I worry about the implications for planning, safety and other related issues when one starts to talk about the possibility of household and even of community-based generation systems, because they can, in different ways, have important implications. What bothers me is that, under the Bill, we would have to make significant changes to our planning regime and possibly to the health and safety regime. Are we content that individual householders will have sufficient knowledge or experience to manage the technologies and the potential hazards of micro-generation in their own properties? That bothers me. There has been much encouraging but, frankly, rather loose talk about how wonderful these technologies are, where they will take us and what they will do. I am not personally satisfied that any of those questions have been raised, never mind answered.

It goes back to the question that I asked the promoter of the Bill. He was very honest, as typically he is, when I asked him whether he had made any estimate of the proportion of our total national energy needs that may be provided by micro-generation. I think that he said that the upper limit would be 10 per cent. I suspect that the lower limit would be a fraction of that. There is nothing wrong with that. In its place, it would be valuable no doubt, but when we are talking about a contribution of that limited nature, we are duty bound to look at the possible negative effects, particularly when talking about households, private property, children and other vulnerable people, who may not be able to handle what would be required in making such a contribution. Therefore, there are a lot of serious doubts about that, which have not been addressed or answered at all.
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Under the Bill, another report will be published, which will contain

now the Secretary of State will be allowed to make a report; it is no longer the Prime Minister, so we are moving in the right direction—

The next subsection says:

That raises a number of interesting questions, especially when we look at the definition of micro-generation, and the sort of energy sources that, as I understand it, it includes. They are: biomass, biofuels, fuel cells, photovoltaics, water including waves and tides, wind, solar power, geothermal power, combined heat and power, and so on. I am intrigued as to how we would reasonably target the contribution that each of those would be expected to make in the context of micro-generation, and even more intrigued as to what steps the Secretary of State would be likely to take to secure that those targets were met.

Targets have already been mentioned in passing today, and I think that there is a growing cynicism about targets as a technique. Let me say immediately that I am not suggesting that the Government of whom I was proud and privileged to be a member did not do the targeting thing as well. We did—and we usually regretted it, I suspect. But it is the present Government who, since 1997, have been particularly prone to setting targets.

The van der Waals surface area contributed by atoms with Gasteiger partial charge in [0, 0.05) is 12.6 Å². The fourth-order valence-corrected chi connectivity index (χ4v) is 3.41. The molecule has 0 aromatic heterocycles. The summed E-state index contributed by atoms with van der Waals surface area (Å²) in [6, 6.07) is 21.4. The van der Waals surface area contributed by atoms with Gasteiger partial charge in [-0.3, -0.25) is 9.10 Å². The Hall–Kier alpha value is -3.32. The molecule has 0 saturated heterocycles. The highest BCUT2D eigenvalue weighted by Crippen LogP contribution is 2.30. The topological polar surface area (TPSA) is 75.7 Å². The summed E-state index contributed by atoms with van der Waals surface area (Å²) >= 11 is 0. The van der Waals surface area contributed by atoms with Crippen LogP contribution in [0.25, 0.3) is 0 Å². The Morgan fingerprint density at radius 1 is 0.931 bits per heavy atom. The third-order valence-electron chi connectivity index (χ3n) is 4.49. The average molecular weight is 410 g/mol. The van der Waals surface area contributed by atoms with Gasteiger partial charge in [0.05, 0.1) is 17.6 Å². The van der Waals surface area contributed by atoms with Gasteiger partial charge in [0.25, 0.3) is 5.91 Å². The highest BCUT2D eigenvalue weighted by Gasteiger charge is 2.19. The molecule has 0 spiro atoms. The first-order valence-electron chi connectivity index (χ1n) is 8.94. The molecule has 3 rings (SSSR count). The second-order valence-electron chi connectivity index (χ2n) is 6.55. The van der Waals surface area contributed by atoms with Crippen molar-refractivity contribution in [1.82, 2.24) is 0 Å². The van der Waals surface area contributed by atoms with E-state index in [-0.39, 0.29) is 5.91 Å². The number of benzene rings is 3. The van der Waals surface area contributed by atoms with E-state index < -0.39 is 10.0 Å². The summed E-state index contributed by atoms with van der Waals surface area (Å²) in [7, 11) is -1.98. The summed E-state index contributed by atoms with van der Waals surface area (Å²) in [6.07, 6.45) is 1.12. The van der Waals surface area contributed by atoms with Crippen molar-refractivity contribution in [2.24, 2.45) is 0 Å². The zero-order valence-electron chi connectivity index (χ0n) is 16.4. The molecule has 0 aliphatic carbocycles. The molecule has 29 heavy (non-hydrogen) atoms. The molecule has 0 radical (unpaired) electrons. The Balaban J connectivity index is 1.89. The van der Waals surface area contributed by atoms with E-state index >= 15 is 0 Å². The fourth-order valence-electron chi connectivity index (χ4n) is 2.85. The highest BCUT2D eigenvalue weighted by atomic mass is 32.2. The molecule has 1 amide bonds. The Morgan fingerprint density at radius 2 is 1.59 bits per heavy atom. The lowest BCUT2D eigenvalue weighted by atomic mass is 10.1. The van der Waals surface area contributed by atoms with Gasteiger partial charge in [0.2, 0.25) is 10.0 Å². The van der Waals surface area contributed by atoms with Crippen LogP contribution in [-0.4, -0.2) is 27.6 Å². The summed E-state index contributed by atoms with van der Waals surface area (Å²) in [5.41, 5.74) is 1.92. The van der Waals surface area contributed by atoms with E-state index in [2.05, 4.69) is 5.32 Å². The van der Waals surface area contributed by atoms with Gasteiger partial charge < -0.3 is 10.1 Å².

The fundamental question about targets is: if we set them too high and fail to meet them, what do we do—confess failure or reduce the target? There are a number of examples of that. And if we set them too low and exceed them, what was the point of them anyway? I question what role targeting has to play in important areas of public policy.

Here is a perfect example. The hon. Member for Edinburgh, North and Leith seems to be serious about targeting each and every one of those rather obscure and esoteric headings that I listed, and making some judgment about what they could or should be, why the target has not been met, and what the Secretary of State is supposed to do about it. What is the Secretary of State supposed to do—pass another law making the targets mandatory? Introduce fiscal incentives? Introduce penalties for not doing the right thing? I have no idea; nor, I suspect in my heart of hearts, has the promoter of the Bill. I suspect that he does not have much idea of what that would really mean, case by case, on the ground, for each of those elements.

Now we come to local targets for micro-generation. We are getting down to local level, community level, or whatever you want to call it, and we are introducing further complications in the process. Perhaps understandably, it is has been realised that there is not much point in trying to deal with such matters at national level, given the huge variations within this very small nation of ours.
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The islands of Scotland were mentioned earlier, and the contribution that they could make. The Minister responded favourably and encouragingly to that idea, I thought, and seemed to please some of our colleagues from that part of the country. But how different that is from East Anglia and the west country, the south-east of England and the Isle of Wight. There is a strong case to be made for breaking the strategy down into local or regional areas, looking at their performance and their needs, and at the effect that different climates have on wind generation, solar power or whatever. I have no objection to that as such.